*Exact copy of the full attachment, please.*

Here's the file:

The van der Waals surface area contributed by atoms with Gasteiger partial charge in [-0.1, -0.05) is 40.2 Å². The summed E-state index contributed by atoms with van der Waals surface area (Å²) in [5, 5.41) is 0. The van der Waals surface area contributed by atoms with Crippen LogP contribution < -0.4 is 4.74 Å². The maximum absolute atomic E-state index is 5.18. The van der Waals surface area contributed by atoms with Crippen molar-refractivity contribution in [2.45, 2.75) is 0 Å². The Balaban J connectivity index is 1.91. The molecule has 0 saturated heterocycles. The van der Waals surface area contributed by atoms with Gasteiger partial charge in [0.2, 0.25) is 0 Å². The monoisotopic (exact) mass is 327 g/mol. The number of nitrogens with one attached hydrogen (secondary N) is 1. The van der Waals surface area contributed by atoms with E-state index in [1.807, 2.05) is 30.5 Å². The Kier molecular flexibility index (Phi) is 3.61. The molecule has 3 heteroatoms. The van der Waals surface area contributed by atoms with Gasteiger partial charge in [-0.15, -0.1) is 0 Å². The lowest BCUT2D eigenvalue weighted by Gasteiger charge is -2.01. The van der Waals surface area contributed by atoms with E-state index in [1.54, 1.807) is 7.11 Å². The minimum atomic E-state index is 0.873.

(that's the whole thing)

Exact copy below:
The van der Waals surface area contributed by atoms with Gasteiger partial charge in [-0.1, -0.05) is 40.2 Å². The summed E-state index contributed by atoms with van der Waals surface area (Å²) in [5, 5.41) is 0. The van der Waals surface area contributed by atoms with Crippen LogP contribution < -0.4 is 4.74 Å². The maximum absolute atomic E-state index is 5.18. The van der Waals surface area contributed by atoms with Crippen molar-refractivity contribution in [2.45, 2.75) is 0 Å². The Balaban J connectivity index is 1.91. The molecule has 0 saturated heterocycles. The van der Waals surface area contributed by atoms with Gasteiger partial charge in [0.2, 0.25) is 0 Å². The monoisotopic (exact) mass is 327 g/mol. The number of nitrogens with one attached hydrogen (secondary N) is 1. The van der Waals surface area contributed by atoms with E-state index in [1.807, 2.05) is 30.5 Å². The Kier molecular flexibility index (Phi) is 3.61. The molecule has 3 heteroatoms. The van der Waals surface area contributed by atoms with Gasteiger partial charge in [-0.15, -0.1) is 0 Å². The lowest BCUT2D eigenvalue weighted by Gasteiger charge is -2.01. The van der Waals surface area contributed by atoms with E-state index in [1.54, 1.807) is 7.11 Å². The minimum atomic E-state index is 0.873.